Iran says UNSC making 'big mistake'

Teheran insists it won't 'be forced' to give up nuclear enrichment.

By
April 9, 2006 12:52
1 minute read.
Iran says UNSC making 'big mistake'

Iran Nuclear 224.88. (photo credit: AP [file])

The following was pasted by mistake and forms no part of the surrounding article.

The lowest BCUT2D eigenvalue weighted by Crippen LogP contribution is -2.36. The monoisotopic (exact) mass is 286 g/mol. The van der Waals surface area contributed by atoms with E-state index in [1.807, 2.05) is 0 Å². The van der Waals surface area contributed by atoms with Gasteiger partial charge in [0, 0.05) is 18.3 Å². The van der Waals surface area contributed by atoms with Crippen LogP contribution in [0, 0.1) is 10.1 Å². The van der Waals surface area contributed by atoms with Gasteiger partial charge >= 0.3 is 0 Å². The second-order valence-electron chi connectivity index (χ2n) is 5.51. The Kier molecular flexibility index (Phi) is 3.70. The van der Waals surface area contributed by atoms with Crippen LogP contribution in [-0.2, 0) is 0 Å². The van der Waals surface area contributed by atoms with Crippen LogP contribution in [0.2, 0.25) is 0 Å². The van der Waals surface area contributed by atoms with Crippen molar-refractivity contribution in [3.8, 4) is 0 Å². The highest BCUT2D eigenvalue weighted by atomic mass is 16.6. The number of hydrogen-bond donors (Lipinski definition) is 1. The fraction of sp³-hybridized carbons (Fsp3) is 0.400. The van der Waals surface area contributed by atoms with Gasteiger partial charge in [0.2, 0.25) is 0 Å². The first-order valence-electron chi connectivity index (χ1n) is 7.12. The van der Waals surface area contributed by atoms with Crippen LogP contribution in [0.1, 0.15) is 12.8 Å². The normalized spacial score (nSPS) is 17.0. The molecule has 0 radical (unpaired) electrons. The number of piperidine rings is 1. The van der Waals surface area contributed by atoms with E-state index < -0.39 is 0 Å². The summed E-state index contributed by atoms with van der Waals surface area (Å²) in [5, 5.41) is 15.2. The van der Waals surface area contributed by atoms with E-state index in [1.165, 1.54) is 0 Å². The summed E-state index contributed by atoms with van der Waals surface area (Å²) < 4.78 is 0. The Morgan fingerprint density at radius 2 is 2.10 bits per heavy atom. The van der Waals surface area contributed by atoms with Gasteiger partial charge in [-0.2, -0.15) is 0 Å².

Iran said Sunday it was a "big mistake" for the US and its allies to think the UN Security Council will be able to force Teheran to give up uranium enrichment, but it insisted it was open to negotiations over its nuclear program. The comments by Foreign Ministry spokesman Hamid Reza Asefi came as a team from the UN nuclear watchdog agency were in Iran to inspect its facilities for uranium enrichment and uranium reprocessing, a visit Iran hopes will boost its case that its intentions are peaceful. "If they (the US and its European allies) think referring Iran to the UN Security Council makes Iran to give up its rights, they have made a big mistake," Iranian Foreign Ministry spokesman Hamid Reza Asefi told reporters Sunday. "Research-scale enrichment is within our rights ... we don't believe that the language of force will make Iran relinquish its legitimate rights. Nuclear research activities are continuing," he told a press conference. Five inspectors from the IAEA on Sunday were visiting Iran's Uranium Conversion Facility in Isfahan, which reprocesses raw uranium into hexaflouride gas, the feedstock for enrichment. The team was next due to visit the Natanz uranium enrichment plant, where Iran resumed small-scale research enrichment in February. The five inspectors, who arrived in Teheran Friday, will stay in Iran for five days, state-run television reported. Uranium enriched to low levels is used to produce nuclear fuel but further enrichment makes it suitable for use in an atomic bomb. IAEA cheif Mohamed ElBaradei is due to visit Iran next week and he is expected to try and wrest concessions from Teheran on its nuclear program. Asefi said the talks with ElBaradei would cover a wide range of topics, but did not elaborate. "The doors of dialogue are open. We are seriously cooperating with the IAEA. We don't close the doors of dialogue with various countries at all," he said.


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